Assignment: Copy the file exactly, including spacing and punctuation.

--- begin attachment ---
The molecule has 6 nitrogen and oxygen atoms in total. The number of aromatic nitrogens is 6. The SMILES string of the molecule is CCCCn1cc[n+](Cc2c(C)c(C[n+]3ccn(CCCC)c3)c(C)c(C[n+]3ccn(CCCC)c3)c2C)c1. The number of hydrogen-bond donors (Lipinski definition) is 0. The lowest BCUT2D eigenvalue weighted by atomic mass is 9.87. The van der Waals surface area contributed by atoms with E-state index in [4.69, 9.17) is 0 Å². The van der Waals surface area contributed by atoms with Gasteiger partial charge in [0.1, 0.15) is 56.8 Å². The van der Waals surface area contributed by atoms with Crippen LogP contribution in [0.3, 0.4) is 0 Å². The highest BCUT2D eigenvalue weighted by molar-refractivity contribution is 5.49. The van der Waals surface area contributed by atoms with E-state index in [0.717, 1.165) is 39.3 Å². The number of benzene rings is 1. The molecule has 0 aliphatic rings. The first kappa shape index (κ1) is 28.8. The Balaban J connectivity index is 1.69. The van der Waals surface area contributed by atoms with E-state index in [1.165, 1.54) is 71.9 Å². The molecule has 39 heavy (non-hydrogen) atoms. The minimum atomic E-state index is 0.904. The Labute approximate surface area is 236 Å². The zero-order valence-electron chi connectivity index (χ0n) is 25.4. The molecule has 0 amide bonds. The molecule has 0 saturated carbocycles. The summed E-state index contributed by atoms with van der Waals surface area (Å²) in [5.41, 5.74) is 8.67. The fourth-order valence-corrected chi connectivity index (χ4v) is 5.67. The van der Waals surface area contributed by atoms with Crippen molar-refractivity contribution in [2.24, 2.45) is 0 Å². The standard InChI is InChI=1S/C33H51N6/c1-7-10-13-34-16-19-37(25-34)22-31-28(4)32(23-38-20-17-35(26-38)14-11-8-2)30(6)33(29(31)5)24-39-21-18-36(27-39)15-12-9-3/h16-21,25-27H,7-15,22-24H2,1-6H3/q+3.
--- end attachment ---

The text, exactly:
The molecule has 6 nitrogen and oxygen atoms in total. The number of aromatic nitrogens is 6. The SMILES string of the molecule is CCCCn1cc[n+](Cc2c(C)c(C[n+]3ccn(CCCC)c3)c(C)c(C[n+]3ccn(CCCC)c3)c2C)c1. The number of hydrogen-bond donors (Lipinski definition) is 0. The lowest BCUT2D eigenvalue weighted by atomic mass is 9.87. The van der Waals surface area contributed by atoms with E-state index in [4.69, 9.17) is 0 Å². The van der Waals surface area contributed by atoms with Gasteiger partial charge in [0.1, 0.15) is 56.8 Å². The van der Waals surface area contributed by atoms with Crippen LogP contribution in [0.3, 0.4) is 0 Å². The highest BCUT2D eigenvalue weighted by molar-refractivity contribution is 5.49. The van der Waals surface area contributed by atoms with E-state index in [0.717, 1.165) is 39.3 Å². The number of benzene rings is 1. The molecule has 0 aliphatic rings. The first kappa shape index (κ1) is 28.8. The Balaban J connectivity index is 1.69. The van der Waals surface area contributed by atoms with E-state index in [1.165, 1.54) is 71.9 Å². The molecule has 39 heavy (non-hydrogen) atoms. The minimum atomic E-state index is 0.904. The Labute approximate surface area is 236 Å². The zero-order valence-electron chi connectivity index (χ0n) is 25.4. The molecule has 0 amide bonds. The molecule has 0 saturated carbocycles. The summed E-state index contributed by atoms with van der Waals surface area (Å²) in [5.41, 5.74) is 8.67. The fourth-order valence-corrected chi connectivity index (χ4v) is 5.67. The van der Waals surface area contributed by atoms with Crippen molar-refractivity contribution in [2.24, 2.45) is 0 Å². The standard InChI is InChI=1S/C33H51N6/c1-7-10-13-34-16-19-37(25-34)22-31-28(4)32(23-38-20-17-35(26-38)14-11-8-2)30(6)33(29(31)5)24-39-21-18-36(27-39)15-12-9-3/h16-21,25-27H,7-15,22-24H2,1-6H3/q+3.